Despite the huge growth in popularity of B2B content marketing in recent years, far too many businesses are still making the critical mistake of focusing on themselves first, rather than focusing on what really matters – the customer.
In this episode, Skyler Reeves talks to Matt Dodgson about the importance of placing your target audience, or ideal customer, at the core of your content marketing strategy to ensure it’s successful.
Who they are: Skyler Reeves, Founder and CEO of Ardent Growth.
A bit of background: Skyler started his career in engineering and computer science, but eventually became interested in content marketing when working on a web design project. He’s since founded his own B2B content marketing agency, Ardent Growth, which launched in 2018.
Where you can find him:
Here you’ll find some of the best advice from the podcast that you can easily digest and learn from.
Content marketing is nothing new. We’re all well versed in the concept by now, and have probably been doing some form of content marketing for years (for some businesses, maybe even without realising it).
But, as we also know, the marketing landscape is ever-changing. The way you approach your content strategy must adapt to keep up with customer expectations and emerging trends. Skyler believes that the most important thing for any content marketer right now is to focus on the customer.
He said, “I started with the inbound model back around 2005 or 2010. The buying landscape was shifting then, as people wanted to research and find information online, and they’re still doing that today. Now, it’s beginning to shift again. That’s why it’s important to think about content beyond just channels like search. You should think about content across social media as well; true, meaningful, engaging content.”
“The primary reason for this is people want to search and find things out about a company, service, or product as much as they possibly can before they actually engage with any sort of sales rep or anything like that. So, the way to actually give your customers that information, and let buyers buy the way they want to buy, is through content.”
This trend of using content to provide more genuine value and education to your target audience is so important, as it helps you build a relationship with your customers based on trust. Skyler believes marketers’ attention has been too focused elsewhere in recent years, and he’s excited about where this changing marketing landscape is heading.
He added, “I think that, over the years, we’ve become so dependent on tracking and attribution and things like that, instead of spending more time talking to our customers, listening to them, understanding where they are, and what kind of information they like to consume.”
“If you remove all the tracking and attribution from that, as long as you listen to your customers, produce content they want, and put it where they hang out then it’s not going to matter. Nike didn’t become Nike from having email tracking and worrying about privacy policies. So, maybe it will re-centre us back to focusing on brand and customer experience.”
Of course, in such a fast-moving landscape, there are plenty of new pitfalls and challenges emerging all the time as well. While practicing content marketing is obviously crucial, getting it right is a whole different conversation.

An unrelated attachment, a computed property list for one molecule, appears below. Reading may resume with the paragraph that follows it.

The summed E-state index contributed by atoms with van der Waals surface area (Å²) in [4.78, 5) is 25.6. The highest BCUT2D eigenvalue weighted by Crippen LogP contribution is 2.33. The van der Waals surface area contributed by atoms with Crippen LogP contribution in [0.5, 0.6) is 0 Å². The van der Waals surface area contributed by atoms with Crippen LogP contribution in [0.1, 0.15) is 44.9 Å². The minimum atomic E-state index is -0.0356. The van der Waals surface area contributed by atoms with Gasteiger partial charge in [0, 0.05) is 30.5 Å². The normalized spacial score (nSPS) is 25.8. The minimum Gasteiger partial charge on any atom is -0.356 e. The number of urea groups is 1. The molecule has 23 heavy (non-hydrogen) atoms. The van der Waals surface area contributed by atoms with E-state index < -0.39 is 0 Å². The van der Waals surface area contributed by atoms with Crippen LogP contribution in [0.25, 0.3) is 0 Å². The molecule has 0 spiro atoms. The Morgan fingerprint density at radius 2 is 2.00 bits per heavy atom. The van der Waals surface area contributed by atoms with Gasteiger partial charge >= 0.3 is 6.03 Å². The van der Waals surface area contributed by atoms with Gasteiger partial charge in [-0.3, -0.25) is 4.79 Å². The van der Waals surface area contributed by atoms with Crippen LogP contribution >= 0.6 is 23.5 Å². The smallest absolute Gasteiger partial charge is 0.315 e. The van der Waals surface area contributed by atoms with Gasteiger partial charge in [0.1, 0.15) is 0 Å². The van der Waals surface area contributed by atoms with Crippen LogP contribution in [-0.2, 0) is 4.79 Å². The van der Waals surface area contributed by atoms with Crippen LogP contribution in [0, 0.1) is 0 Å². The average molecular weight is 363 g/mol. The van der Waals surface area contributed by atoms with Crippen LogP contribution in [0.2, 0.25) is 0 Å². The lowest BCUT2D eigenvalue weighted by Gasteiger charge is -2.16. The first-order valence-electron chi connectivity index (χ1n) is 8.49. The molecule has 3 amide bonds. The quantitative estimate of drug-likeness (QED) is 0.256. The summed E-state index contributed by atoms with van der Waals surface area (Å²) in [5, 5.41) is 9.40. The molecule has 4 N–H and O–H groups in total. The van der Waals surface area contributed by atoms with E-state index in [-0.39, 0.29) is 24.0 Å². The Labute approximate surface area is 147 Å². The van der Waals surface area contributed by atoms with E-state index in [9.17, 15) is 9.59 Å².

Two of the biggest mistakes Skyler sees businesses make with their content marketing strategies are:
In terms of creating content for the wrong reasons, he explained, “Let’s say it’s a primarily B2B SaaS company, or some service-based businesses, they want leads instead of thinking about the quality of those leads and how many are going to turn into close one in the pipeline. And so, whenever you produce content for the wrong metrics, you end up engaging in the wrong behaviours that don’t necessarily tie themselves to business metrics or the right outcomes.”
So, it seems you need to ensure you’re aligning your content marketing strategy with the things that really matter most to your overall business. In doing that, it’s important to focus on tracking and measuring the right metrics too.
Skyler continued, “I think the other reason is they look at it as a check in the box a lot of times, especially when handling content across different platforms. Maybe they’re doing really well on one channel, so they decide they want to expand on other channels. Instead of focusing on how the content needs to be created, what content needs to be created, and how it needs to be delivered on that channel, they just sort of remix it and produce it across the other channel, which doesn’t always resonate with people.”
To go back to the original question, then, avoiding the mistakes that cause most content marketing strategies to fail really requires you to focus more on your customer.
Skyler added, “Fundamentally, these mistakes come down to businesses not listening or talking to their customers, and aligning themselves with what they want instead of what their customers want. My belief is that if you align yourself with what your customers want, ultimately it works out best for your business anyway.”
Unsurprisingly, Skyler believes the key characteristic for anyone working in content marketing is the ability to understand the customer and how they see the product or service you’re trying to sell.
More specifically, though, he outlined four key attributes required to make a content marketing team effective:
“They don’t necessarily need to be four different people,” said Skyler. “But they are the skill-sets that your team needs to have from a content marketing stand-point. If you can find two people that have a balance of each skill-set, or maybe have the three with an SME available, then I think you can execute very, very well.”
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